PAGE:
11. It Was Marred By Genocide
In 1971, an ethnic cleansing of Bengali Hindus in Bangladesh (East Pakistan at the time) happened. Famously known as the Bangladesh genocide, the event perpetrated by the Pakistan Armed Forces and the Razakars started in March and lasted all the way to December of the same year. While the exact number of people who died is not known, it is estimated that between 300,000 and 3 million lost their lives. Hundreds of thousands of Bengali women were raped.
12. Bangladesh Is Home to the Widely Adored Royal Bengal Tigers
Very few animals are as ruthless and fearless as the Royal Bengal Tigers; they are Bangladesh’s national animals. Because of their huge physicality, the animals fall under the charismatic megafauna category. Unfortunately, the tigers are threatened with extinction thanks to constant poaching and habitat fragmentation.
13. Bangladesh Got Its First President in 1991
Even though Bangladesh officially became a state in 1971, it didn’t have a democratic president until 1991; it was under military rule. Sheikh Mujibur Rahman was the country’s first president, earning him the “Father of the Nation” tag.
14. It Is Home to the Historic Mosque City of Bagerhat
Now a UNESCO World Heritage Site, the Mosque City of Bagerhat in Bagerhat District in Bangladesh is one of the most iconic places in the world. Built during the Bengal Sultanate in the 15th century, the site contains about 360 mosques, roads, water tanks, mausoleums, and public structures, among other infrastructure.
15. Bangladesh Is One of the Least Obese Countries
Bangladesh is one of the least obese countries. Medical experts attribute this to the manual work that most citizens do, high vegetable intake, and moderate meat consumption. Other countries on the list include Vietnam, Timor-Leste, and, wait for it… India.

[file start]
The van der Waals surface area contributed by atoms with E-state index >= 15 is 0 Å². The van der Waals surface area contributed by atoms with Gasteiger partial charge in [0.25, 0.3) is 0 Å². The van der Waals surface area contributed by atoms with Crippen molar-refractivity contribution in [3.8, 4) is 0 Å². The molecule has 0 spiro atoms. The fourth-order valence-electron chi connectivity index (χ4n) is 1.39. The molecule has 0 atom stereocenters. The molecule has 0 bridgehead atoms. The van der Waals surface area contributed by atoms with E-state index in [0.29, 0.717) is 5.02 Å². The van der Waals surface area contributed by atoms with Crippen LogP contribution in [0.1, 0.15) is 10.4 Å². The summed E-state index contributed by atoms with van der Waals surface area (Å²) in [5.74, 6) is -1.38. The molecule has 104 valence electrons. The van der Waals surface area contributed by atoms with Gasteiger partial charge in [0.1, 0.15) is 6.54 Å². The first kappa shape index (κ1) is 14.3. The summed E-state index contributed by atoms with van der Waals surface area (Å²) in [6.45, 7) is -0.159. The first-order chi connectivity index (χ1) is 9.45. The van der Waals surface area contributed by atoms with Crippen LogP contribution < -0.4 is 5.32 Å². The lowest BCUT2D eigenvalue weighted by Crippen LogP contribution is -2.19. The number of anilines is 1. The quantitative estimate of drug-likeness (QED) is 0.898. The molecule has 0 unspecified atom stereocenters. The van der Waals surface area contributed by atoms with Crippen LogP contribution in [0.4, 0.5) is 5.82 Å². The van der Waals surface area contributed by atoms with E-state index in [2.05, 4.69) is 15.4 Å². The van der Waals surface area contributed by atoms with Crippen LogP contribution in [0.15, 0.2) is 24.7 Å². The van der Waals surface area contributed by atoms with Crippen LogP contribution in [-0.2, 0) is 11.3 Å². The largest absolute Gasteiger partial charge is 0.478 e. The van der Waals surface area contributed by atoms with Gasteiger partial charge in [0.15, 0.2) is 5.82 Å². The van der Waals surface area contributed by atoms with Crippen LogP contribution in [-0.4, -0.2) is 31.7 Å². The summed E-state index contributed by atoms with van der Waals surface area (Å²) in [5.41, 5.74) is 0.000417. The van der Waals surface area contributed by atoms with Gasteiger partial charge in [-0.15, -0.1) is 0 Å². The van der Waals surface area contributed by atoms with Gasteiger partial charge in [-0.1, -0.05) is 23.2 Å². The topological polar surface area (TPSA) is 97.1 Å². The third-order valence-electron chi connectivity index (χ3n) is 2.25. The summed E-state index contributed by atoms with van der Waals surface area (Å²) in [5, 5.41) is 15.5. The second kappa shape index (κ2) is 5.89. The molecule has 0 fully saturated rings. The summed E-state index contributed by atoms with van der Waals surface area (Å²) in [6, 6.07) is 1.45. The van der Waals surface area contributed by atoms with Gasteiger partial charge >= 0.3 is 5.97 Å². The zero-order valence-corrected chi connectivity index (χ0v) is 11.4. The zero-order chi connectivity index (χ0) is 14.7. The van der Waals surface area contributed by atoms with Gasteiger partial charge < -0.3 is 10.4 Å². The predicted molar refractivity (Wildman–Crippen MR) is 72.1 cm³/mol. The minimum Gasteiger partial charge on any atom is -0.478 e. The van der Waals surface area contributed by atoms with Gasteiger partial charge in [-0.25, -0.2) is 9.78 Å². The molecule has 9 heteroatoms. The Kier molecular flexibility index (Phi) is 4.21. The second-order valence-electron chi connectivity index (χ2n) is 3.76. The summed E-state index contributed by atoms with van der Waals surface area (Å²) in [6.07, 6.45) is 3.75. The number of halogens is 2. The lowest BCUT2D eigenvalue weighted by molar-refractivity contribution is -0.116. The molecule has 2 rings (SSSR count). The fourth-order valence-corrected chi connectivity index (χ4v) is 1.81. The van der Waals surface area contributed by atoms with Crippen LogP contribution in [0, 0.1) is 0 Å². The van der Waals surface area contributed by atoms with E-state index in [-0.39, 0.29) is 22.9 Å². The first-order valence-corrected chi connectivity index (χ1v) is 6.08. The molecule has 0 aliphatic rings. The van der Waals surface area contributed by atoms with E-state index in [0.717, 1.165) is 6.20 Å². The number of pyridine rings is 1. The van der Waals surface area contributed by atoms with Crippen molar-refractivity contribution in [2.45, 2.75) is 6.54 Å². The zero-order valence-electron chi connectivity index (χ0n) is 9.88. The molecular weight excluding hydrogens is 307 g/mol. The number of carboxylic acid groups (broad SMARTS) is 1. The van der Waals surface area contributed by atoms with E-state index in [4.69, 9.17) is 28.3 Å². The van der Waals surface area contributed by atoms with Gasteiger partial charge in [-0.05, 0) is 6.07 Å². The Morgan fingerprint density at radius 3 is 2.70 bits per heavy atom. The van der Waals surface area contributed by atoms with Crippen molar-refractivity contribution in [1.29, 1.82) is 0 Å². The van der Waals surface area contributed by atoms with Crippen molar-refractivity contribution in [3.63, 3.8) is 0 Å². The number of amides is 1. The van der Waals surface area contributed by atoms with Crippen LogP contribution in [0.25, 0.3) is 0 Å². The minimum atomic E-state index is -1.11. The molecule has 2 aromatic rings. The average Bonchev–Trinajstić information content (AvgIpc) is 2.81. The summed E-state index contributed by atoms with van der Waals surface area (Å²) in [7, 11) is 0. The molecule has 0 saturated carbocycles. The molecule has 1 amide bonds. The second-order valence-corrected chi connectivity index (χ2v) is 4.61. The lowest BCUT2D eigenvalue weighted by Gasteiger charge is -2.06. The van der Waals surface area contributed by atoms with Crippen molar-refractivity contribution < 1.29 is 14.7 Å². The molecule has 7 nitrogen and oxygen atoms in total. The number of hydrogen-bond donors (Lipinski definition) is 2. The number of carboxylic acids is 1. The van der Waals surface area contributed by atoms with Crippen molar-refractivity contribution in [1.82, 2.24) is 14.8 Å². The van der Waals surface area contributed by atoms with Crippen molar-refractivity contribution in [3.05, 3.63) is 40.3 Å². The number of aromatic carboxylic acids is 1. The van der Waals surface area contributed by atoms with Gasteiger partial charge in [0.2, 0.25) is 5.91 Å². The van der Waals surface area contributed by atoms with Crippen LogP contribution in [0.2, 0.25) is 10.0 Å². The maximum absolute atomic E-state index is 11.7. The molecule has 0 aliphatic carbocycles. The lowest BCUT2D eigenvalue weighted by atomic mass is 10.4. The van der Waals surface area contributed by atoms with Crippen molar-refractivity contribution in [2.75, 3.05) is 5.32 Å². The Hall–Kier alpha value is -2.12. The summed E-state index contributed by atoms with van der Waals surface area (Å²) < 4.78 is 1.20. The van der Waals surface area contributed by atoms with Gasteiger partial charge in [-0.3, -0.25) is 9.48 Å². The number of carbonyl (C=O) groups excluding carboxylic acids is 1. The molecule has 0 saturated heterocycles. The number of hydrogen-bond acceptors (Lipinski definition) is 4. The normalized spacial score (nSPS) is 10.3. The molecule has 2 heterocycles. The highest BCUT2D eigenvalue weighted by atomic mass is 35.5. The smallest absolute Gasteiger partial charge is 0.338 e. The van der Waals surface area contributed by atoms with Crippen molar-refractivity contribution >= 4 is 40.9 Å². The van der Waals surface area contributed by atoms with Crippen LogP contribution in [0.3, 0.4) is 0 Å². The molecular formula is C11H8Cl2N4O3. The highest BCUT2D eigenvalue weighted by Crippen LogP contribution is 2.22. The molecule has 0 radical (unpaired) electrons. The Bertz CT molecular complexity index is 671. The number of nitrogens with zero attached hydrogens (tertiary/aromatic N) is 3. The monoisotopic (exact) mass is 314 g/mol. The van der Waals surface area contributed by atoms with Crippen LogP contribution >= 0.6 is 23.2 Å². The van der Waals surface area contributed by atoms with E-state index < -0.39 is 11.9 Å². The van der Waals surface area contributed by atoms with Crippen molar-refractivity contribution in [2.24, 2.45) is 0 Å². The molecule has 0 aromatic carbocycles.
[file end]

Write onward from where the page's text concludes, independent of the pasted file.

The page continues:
16. Bengali Is the Official Language of Bangladesh
With over 98% of the Bangladeshis speaking Bengali, it’s unsurprising that it is the country’s official language. Other tribal languages in the region include Rakhine, Garo, and Kokborok. Bangladesh’s national anthem is “My Golden Bengal.” It was composed by Radindrath Tagore in 1905.
17. Most Bangladeshis Are Muslims
Islam was introduced in East Pakistan (modern-day Bangladesh) around the 9th century. However, the religion spread widely across the region between the 16th and 18th centuries. Today, over 90% of the people in Bangladesh identify as Muslims. The country’s legal system is a mixture of the English common law and Islamic Sharia.
18. The World’s Largest Mangrove Forest Is in Bangladesh
Covering an approximate area of 10,000 square kilometers, the Sundarban Reserve Forest (SRF) is the largest mangrove forest in the world. The UNESCO World Heritage Site lies on the Ganges, Meghna, and Brahmaputra river deltas.
19. Bangladesh’s “The Great Bhola Cyclone” Is the Deadliest Tropical Storm
In 1970, the Great Bhola Cyclone became the world’s deadliest tropical storm after it resulted in fatalities of about 500,000 people. The fact that about 35% of the affected area lies less than 6 meters (20 ft) above sea level didn’t help much.
20. Bangladeshis Once Wore Plastic Masks to Fool Tigers
To reduce attacks by tigers on humans living in the borders of forests in Bangladesh by tigers, plastic face masks were issued for individuals to wear at the back of their heads. The aim was to let the big cats think they were being watched. It worked!